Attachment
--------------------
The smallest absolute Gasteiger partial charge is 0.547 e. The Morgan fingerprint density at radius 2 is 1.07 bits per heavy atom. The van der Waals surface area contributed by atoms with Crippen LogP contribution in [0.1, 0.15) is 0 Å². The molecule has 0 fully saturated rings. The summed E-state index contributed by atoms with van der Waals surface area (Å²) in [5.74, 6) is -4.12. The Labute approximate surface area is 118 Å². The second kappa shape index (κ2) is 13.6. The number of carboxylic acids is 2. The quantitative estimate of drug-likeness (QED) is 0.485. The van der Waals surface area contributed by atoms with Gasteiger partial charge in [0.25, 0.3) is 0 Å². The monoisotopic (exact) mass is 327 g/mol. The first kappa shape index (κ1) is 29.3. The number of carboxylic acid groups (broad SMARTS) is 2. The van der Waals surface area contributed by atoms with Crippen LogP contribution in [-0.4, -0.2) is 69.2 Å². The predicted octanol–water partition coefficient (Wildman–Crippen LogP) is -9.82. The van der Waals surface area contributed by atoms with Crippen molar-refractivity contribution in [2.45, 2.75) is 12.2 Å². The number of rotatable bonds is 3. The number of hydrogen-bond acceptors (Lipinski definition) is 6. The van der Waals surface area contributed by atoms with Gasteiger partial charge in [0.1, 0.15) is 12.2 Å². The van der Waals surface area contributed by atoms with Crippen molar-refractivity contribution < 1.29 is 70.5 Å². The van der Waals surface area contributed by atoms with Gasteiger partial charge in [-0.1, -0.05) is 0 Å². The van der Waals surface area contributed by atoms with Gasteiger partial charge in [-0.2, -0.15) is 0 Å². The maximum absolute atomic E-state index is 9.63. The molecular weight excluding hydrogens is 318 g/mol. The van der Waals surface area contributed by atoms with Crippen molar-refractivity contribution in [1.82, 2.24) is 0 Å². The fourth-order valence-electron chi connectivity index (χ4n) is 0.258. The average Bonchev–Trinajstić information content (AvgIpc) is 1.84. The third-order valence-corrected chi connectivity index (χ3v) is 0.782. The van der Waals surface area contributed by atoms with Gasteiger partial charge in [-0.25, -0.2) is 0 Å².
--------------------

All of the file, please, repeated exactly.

The smallest absolute Gasteiger partial charge is 0.547 e. The Morgan fingerprint density at radius 2 is 1.07 bits per heavy atom. The van der Waals surface area contributed by atoms with Crippen LogP contribution in [0.1, 0.15) is 0 Å². The molecule has 0 fully saturated rings. The summed E-state index contributed by atoms with van der Waals surface area (Å²) in [5.74, 6) is -4.12. The Labute approximate surface area is 118 Å². The second kappa shape index (κ2) is 13.6. The number of carboxylic acids is 2. The quantitative estimate of drug-likeness (QED) is 0.485. The van der Waals surface area contributed by atoms with Gasteiger partial charge in [0.25, 0.3) is 0 Å². The monoisotopic (exact) mass is 327 g/mol. The first kappa shape index (κ1) is 29.3. The number of carboxylic acid groups (broad SMARTS) is 2. The van der Waals surface area contributed by atoms with Crippen LogP contribution in [-0.4, -0.2) is 69.2 Å². The predicted octanol–water partition coefficient (Wildman–Crippen LogP) is -9.82. The van der Waals surface area contributed by atoms with Crippen molar-refractivity contribution in [2.45, 2.75) is 12.2 Å². The number of rotatable bonds is 3. The number of hydrogen-bond acceptors (Lipinski definition) is 6. The van der Waals surface area contributed by atoms with Gasteiger partial charge in [0.1, 0.15) is 12.2 Å². The van der Waals surface area contributed by atoms with Crippen molar-refractivity contribution < 1.29 is 70.5 Å². The van der Waals surface area contributed by atoms with Gasteiger partial charge in [-0.1, -0.05) is 0 Å². The van der Waals surface area contributed by atoms with Gasteiger partial charge in [-0.2, -0.15) is 0 Å². The maximum absolute atomic E-state index is 9.63. The molecular weight excluding hydrogens is 318 g/mol. The van der Waals surface area contributed by atoms with Crippen molar-refractivity contribution in [1.82, 2.24) is 0 Å². The fourth-order valence-electron chi connectivity index (χ4n) is 0.258. The average Bonchev–Trinajstić information content (AvgIpc) is 1.84. The third-order valence-corrected chi connectivity index (χ3v) is 0.782. The van der Waals surface area contributed by atoms with Gasteiger partial charge in [-0.25, -0.2) is 0 Å².